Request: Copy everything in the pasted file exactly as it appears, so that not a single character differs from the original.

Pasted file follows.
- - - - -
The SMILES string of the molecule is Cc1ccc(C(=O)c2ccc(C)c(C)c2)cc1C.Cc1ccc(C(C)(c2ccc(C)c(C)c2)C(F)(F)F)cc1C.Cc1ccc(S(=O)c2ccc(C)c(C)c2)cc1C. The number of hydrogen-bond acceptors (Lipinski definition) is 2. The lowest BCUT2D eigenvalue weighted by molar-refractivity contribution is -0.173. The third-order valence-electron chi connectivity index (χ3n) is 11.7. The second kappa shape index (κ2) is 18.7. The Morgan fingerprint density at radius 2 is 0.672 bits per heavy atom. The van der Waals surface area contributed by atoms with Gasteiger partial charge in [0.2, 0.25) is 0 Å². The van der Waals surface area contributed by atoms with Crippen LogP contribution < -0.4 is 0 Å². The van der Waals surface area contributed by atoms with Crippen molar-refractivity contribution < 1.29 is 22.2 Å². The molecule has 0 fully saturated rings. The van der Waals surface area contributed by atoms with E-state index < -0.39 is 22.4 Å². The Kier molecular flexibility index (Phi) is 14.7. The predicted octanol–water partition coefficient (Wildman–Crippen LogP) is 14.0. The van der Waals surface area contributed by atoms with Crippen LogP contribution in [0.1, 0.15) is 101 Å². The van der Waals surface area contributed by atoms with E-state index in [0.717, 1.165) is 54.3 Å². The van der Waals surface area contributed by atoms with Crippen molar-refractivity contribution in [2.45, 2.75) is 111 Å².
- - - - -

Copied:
The SMILES string of the molecule is Cc1ccc(C(=O)c2ccc(C)c(C)c2)cc1C.Cc1ccc(C(C)(c2ccc(C)c(C)c2)C(F)(F)F)cc1C.Cc1ccc(S(=O)c2ccc(C)c(C)c2)cc1C. The number of hydrogen-bond acceptors (Lipinski definition) is 2. The lowest BCUT2D eigenvalue weighted by molar-refractivity contribution is -0.173. The third-order valence-electron chi connectivity index (χ3n) is 11.7. The second kappa shape index (κ2) is 18.7. The Morgan fingerprint density at radius 2 is 0.672 bits per heavy atom. The van der Waals surface area contributed by atoms with Gasteiger partial charge in [0.2, 0.25) is 0 Å². The van der Waals surface area contributed by atoms with Crippen LogP contribution < -0.4 is 0 Å². The van der Waals surface area contributed by atoms with Crippen molar-refractivity contribution < 1.29 is 22.2 Å². The molecule has 0 fully saturated rings. The van der Waals surface area contributed by atoms with E-state index < -0.39 is 22.4 Å². The Kier molecular flexibility index (Phi) is 14.7. The predicted octanol–water partition coefficient (Wildman–Crippen LogP) is 14.0. The van der Waals surface area contributed by atoms with Crippen LogP contribution in [0.1, 0.15) is 101 Å². The van der Waals surface area contributed by atoms with E-state index in [0.717, 1.165) is 54.3 Å². The van der Waals surface area contributed by atoms with Crippen molar-refractivity contribution in [2.45, 2.75) is 111 Å².